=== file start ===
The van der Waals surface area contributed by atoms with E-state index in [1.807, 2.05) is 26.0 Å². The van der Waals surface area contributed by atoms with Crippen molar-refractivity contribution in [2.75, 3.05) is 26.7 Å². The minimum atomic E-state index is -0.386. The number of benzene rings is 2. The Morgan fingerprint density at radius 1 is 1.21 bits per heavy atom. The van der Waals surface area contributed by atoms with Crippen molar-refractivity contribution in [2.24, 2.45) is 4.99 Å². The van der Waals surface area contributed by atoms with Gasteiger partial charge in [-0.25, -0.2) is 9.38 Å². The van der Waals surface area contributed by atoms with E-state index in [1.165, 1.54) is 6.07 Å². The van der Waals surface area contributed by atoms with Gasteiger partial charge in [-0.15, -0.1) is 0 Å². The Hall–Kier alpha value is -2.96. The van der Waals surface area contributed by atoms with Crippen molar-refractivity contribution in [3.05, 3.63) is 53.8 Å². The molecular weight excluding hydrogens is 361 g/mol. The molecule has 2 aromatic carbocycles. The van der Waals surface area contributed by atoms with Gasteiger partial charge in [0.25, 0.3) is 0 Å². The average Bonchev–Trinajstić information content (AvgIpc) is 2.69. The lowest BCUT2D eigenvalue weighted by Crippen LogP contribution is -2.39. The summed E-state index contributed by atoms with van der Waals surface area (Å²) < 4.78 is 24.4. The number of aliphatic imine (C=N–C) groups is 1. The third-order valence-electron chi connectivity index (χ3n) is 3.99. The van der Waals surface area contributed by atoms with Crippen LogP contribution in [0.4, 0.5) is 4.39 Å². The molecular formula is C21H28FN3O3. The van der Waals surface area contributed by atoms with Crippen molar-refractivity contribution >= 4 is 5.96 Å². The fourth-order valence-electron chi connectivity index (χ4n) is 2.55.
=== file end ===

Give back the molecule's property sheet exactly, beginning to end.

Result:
The van der Waals surface area contributed by atoms with E-state index in [1.807, 2.05) is 26.0 Å². The van der Waals surface area contributed by atoms with Crippen molar-refractivity contribution in [2.75, 3.05) is 26.7 Å². The minimum atomic E-state index is -0.386. The number of benzene rings is 2. The Morgan fingerprint density at radius 1 is 1.21 bits per heavy atom. The van der Waals surface area contributed by atoms with Crippen molar-refractivity contribution in [2.24, 2.45) is 4.99 Å². The van der Waals surface area contributed by atoms with Gasteiger partial charge in [-0.25, -0.2) is 9.38 Å². The van der Waals surface area contributed by atoms with E-state index in [1.165, 1.54) is 6.07 Å². The van der Waals surface area contributed by atoms with Gasteiger partial charge in [-0.15, -0.1) is 0 Å². The Hall–Kier alpha value is -2.96. The van der Waals surface area contributed by atoms with Crippen molar-refractivity contribution in [3.05, 3.63) is 53.8 Å². The molecular weight excluding hydrogens is 361 g/mol. The molecule has 2 aromatic carbocycles. The van der Waals surface area contributed by atoms with Gasteiger partial charge in [0.25, 0.3) is 0 Å². The average Bonchev–Trinajstić information content (AvgIpc) is 2.69. The lowest BCUT2D eigenvalue weighted by Crippen LogP contribution is -2.39. The summed E-state index contributed by atoms with van der Waals surface area (Å²) < 4.78 is 24.4. The number of aliphatic imine (C=N–C) groups is 1. The third-order valence-electron chi connectivity index (χ3n) is 3.99. The van der Waals surface area contributed by atoms with Crippen LogP contribution in [0.4, 0.5) is 4.39 Å². The molecular formula is C21H28FN3O3. The van der Waals surface area contributed by atoms with Crippen molar-refractivity contribution >= 4 is 5.96 Å². The fourth-order valence-electron chi connectivity index (χ4n) is 2.55.